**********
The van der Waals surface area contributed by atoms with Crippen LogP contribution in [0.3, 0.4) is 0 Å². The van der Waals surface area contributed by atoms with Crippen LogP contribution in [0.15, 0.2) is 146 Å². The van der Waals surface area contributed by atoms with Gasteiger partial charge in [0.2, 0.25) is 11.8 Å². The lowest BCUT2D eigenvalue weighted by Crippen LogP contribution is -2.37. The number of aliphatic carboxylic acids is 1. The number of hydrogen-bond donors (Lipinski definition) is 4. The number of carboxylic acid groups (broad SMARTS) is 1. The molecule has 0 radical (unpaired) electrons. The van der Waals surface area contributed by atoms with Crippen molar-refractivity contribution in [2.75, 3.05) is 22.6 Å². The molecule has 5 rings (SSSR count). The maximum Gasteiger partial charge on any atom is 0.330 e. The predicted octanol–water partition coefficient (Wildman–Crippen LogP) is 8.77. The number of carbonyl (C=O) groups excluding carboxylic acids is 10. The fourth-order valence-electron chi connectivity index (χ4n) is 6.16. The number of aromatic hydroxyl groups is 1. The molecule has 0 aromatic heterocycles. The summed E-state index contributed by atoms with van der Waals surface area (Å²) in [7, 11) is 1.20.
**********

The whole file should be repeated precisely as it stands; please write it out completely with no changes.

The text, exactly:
The van der Waals surface area contributed by atoms with Crippen LogP contribution in [0.3, 0.4) is 0 Å². The van der Waals surface area contributed by atoms with Crippen LogP contribution in [0.15, 0.2) is 146 Å². The van der Waals surface area contributed by atoms with Gasteiger partial charge in [0.2, 0.25) is 11.8 Å². The lowest BCUT2D eigenvalue weighted by Crippen LogP contribution is -2.37. The number of aliphatic carboxylic acids is 1. The number of hydrogen-bond donors (Lipinski definition) is 4. The number of carboxylic acid groups (broad SMARTS) is 1. The molecule has 0 radical (unpaired) electrons. The van der Waals surface area contributed by atoms with Crippen molar-refractivity contribution in [2.75, 3.05) is 22.6 Å². The molecule has 5 rings (SSSR count). The maximum Gasteiger partial charge on any atom is 0.330 e. The predicted octanol–water partition coefficient (Wildman–Crippen LogP) is 8.77. The number of carbonyl (C=O) groups excluding carboxylic acids is 10. The fourth-order valence-electron chi connectivity index (χ4n) is 6.16. The number of aromatic hydroxyl groups is 1. The molecule has 0 aromatic heterocycles. The summed E-state index contributed by atoms with van der Waals surface area (Å²) in [7, 11) is 1.20.